Note: Depending on your circumstances, the order you choose for tapping your investment accounts may be different than the sequence outlined above.
  • Once you reach age 70½, you may be required to take required minimum distributions (RMDs) from any traditional 401(k)s and IRAs you have. At that time, you will be subject to income tax on your RMD withdrawals. Consider taking your RMD first, and if you need additional funds, then draw from other accounts, as suggested above.

4. Match investments with the right account type

It also makes a difference where you hold particular kinds of investments. Consider taking full advantage of tax-efficient investments by holding them in accounts with tax treatments that complement that type of investment. This is an important consideration for younger investors, because even small differences can add up and compound over time. Consider these possibilities:
  • Investments that regularly generate taxable income, such as taxable bonds or stock funds with high turnover, may be better held in tax-deferred accounts—traditional IRAs or other retirement plan accounts, for instance—to defer any applicable taxes.
  • Investments that limit tax burdens, such as tax-managed mutual funds, exchanged-traded funds, and individual securities (including municipal bonds) are better suited for taxable accounts.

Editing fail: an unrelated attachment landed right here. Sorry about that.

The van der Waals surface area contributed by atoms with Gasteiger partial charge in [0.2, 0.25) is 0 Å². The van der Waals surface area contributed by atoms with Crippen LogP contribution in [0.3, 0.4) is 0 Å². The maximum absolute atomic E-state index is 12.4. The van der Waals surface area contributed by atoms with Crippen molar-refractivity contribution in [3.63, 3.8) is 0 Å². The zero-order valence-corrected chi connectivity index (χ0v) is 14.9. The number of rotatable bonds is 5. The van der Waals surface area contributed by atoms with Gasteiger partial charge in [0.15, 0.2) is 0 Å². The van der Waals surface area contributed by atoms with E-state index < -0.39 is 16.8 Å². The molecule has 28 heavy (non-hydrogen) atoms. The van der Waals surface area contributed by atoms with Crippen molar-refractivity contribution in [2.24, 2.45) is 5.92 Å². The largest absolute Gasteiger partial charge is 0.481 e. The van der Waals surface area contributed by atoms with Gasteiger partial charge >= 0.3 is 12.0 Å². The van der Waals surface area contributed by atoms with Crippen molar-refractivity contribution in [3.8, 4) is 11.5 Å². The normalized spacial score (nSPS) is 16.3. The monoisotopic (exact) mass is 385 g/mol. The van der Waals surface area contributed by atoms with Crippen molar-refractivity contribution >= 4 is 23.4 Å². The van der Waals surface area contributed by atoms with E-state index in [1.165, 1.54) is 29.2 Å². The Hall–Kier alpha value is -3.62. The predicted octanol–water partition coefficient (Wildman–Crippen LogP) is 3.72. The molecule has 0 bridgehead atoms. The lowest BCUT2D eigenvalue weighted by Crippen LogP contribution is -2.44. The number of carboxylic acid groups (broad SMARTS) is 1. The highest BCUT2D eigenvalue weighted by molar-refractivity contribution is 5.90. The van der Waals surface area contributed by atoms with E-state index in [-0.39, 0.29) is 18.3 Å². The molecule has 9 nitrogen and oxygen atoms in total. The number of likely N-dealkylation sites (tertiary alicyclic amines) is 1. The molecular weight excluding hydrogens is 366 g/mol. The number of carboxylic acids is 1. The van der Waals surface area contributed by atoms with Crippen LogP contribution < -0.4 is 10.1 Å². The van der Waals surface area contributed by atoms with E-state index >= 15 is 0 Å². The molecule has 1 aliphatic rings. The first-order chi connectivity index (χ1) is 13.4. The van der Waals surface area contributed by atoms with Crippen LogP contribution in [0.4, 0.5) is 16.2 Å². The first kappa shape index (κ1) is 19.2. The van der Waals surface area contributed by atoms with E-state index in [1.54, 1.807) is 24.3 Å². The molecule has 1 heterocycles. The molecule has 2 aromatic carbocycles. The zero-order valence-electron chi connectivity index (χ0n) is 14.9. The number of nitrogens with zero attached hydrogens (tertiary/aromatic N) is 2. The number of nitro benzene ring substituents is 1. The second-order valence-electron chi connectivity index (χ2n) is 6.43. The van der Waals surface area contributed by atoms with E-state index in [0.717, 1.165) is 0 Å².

Keep in mind, decisions about where to hold various securities should be consistent with your overall financial strategy.
These ideas for tax-efficient investing shouldn't supersede your existing investment strategy, but considering these moves and discussing them with a tax advisor could be beneficial. They might help you save on federal taxes now and in the future, while allowing you to increase your retirement savings for potential long-term benefit. Particularly if you start early, tax-efficient investing might provide significant help as you pursue your financial goals.
Next steps

1 Taxes may be due upon withdrawal, depending on account type.

2A Traditional IRA also offers tax deductible contributions, if you are eligible.

Diversification does not ensure a profit or protect against loss in declining markets.

Neither Merrill Lynch nor any of its affiliates or financial advisors provide legal, tax or accounting advice. You should consult your legal and/or tax advisors before making any financial decisions.